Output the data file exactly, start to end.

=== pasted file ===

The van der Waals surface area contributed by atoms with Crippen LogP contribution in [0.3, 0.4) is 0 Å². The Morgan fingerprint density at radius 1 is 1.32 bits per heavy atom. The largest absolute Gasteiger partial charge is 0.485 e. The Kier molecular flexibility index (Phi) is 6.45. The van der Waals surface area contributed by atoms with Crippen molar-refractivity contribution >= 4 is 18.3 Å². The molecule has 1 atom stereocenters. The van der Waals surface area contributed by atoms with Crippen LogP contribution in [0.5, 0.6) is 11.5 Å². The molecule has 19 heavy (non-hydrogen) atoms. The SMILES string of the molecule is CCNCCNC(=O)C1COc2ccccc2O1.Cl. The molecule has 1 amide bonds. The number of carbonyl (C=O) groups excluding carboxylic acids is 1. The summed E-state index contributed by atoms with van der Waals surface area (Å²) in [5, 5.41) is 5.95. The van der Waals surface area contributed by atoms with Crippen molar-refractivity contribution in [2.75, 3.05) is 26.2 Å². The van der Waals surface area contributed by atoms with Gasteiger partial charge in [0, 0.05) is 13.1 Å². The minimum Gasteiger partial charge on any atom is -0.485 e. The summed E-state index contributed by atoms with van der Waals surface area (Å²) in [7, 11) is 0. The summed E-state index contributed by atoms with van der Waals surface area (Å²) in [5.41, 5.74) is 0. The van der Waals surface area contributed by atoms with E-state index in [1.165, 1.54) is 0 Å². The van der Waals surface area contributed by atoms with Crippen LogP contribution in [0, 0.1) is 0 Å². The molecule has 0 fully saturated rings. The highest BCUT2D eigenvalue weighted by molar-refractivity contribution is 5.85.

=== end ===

The van der Waals surface area contributed by atoms with Crippen LogP contribution in [0.3, 0.4) is 0 Å². The Morgan fingerprint density at radius 1 is 1.32 bits per heavy atom. The largest absolute Gasteiger partial charge is 0.485 e. The Kier molecular flexibility index (Phi) is 6.45. The van der Waals surface area contributed by atoms with Crippen molar-refractivity contribution >= 4 is 18.3 Å². The molecule has 1 atom stereocenters. The van der Waals surface area contributed by atoms with Crippen LogP contribution in [0.5, 0.6) is 11.5 Å². The molecule has 19 heavy (non-hydrogen) atoms. The SMILES string of the molecule is CCNCCNC(=O)C1COc2ccccc2O1.Cl. The molecule has 1 amide bonds. The number of carbonyl (C=O) groups excluding carboxylic acids is 1. The summed E-state index contributed by atoms with van der Waals surface area (Å²) in [5, 5.41) is 5.95. The van der Waals surface area contributed by atoms with Crippen molar-refractivity contribution in [2.75, 3.05) is 26.2 Å². The van der Waals surface area contributed by atoms with Gasteiger partial charge in [0, 0.05) is 13.1 Å². The minimum Gasteiger partial charge on any atom is -0.485 e. The summed E-state index contributed by atoms with van der Waals surface area (Å²) in [7, 11) is 0. The summed E-state index contributed by atoms with van der Waals surface area (Å²) in [5.41, 5.74) is 0. The van der Waals surface area contributed by atoms with E-state index in [1.165, 1.54) is 0 Å². The van der Waals surface area contributed by atoms with Crippen LogP contribution in [0, 0.1) is 0 Å². The molecule has 0 fully saturated rings. The highest BCUT2D eigenvalue weighted by molar-refractivity contribution is 5.85.